This seems like a great tool
This looks like it might be nice for makign notes on dance videos I like to watch and comment on.
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"Poetically modest, sometimes audacious and violent, animated images can sometimes help us to grasp the unfathomable dimensions of creation"
"As part of the MA ‘methodologies’ lecture series at National centre for Ceramics, Wales, Leah McLaughlin presented a lecture on ‘Video as a Research Tool’. As part of this presentation she set the MA students the task of completing a film themselves to enable them to experience first hand the ease with which film can be used to document aspects of their practice"
Some of the results can be seen on Leah's web page and I think this approach offers opportunities for all stages of education and all subjects
Thanks to @edmediashare - good to see them on scoop.it
Michael Wesch presented this "at the Library of Congress, June 23rd 2008. This was tons of fun to present. I decided to forgo the PowerPoint and instead worked with students to prepare over 40 minutes of video for the 55 minute presentation"
Michael's analysis of YouTube draws the connections between video, Web technology and ourselves; exploring how these have changed behaviours and relationships.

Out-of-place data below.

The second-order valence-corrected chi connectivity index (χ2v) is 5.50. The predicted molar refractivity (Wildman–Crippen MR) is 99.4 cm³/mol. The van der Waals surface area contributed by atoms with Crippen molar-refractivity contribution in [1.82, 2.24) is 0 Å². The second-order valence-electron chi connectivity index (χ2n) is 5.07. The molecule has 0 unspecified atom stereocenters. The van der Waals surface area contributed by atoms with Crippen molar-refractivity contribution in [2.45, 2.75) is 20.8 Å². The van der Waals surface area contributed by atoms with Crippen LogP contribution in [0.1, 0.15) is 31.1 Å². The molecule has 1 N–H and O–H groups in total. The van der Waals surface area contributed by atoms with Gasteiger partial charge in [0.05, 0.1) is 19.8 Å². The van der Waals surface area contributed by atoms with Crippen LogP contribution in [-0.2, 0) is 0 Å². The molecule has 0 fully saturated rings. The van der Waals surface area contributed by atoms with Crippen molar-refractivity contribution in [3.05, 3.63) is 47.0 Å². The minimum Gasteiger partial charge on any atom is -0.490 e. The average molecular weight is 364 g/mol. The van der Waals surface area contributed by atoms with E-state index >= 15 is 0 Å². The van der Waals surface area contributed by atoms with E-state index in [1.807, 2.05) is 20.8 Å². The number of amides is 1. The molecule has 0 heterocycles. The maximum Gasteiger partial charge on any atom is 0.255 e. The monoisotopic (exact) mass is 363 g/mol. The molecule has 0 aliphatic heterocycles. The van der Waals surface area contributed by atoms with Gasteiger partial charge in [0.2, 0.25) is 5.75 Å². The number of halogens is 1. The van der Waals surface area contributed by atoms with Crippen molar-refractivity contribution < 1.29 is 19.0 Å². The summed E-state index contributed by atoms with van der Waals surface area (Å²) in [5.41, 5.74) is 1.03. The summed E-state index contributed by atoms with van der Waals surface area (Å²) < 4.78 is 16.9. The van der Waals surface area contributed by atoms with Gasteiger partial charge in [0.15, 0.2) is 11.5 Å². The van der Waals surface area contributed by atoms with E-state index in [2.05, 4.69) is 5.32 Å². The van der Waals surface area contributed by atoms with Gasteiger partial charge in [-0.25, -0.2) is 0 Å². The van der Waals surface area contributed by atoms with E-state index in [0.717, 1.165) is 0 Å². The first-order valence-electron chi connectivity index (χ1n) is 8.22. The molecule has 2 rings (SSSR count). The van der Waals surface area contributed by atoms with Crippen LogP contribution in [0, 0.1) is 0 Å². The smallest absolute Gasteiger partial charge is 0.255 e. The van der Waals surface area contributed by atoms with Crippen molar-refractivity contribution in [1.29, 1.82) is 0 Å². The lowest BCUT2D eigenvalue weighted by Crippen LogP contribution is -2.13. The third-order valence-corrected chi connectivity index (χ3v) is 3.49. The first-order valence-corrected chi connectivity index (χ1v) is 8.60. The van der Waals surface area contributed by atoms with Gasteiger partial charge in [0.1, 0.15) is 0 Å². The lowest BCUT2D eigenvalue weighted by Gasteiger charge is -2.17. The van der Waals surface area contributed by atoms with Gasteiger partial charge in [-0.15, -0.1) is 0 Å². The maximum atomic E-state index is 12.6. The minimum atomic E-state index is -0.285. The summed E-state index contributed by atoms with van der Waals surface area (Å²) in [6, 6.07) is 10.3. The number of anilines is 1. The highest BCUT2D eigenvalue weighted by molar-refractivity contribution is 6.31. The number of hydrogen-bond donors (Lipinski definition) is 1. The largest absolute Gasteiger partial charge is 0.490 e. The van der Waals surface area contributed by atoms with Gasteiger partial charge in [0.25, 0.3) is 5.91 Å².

Whilst the numbers have grown exponentially, some of the demographics may have shifted, and the YouTube platform has evolved since this was put together; this is still essential viewing if you are interested in developing the potential of Video for Learning.
The timecoded bookmarks are invaluable in helping get the most from this reosurce.
Thanks to Oliver Quinlan for reminding me about this!
Coach's Eye is a video analysis tool that allows you to shoot video on an iPhone and the review it in slow motion or frame by frame. You can also annotate video with drawings or audio commentary. The quality and control of the slow motion is superb.
Although designed for sports use, I am sure users will find it useful for many other kinds of video. This great example was shot earlier by my friend Kevin McLaughlin @kvnmcl http://www.youtube.com/watch?v=y1fl4e2j2Wo&feature=youtu.be
Currently available for £0.69 / 0.99$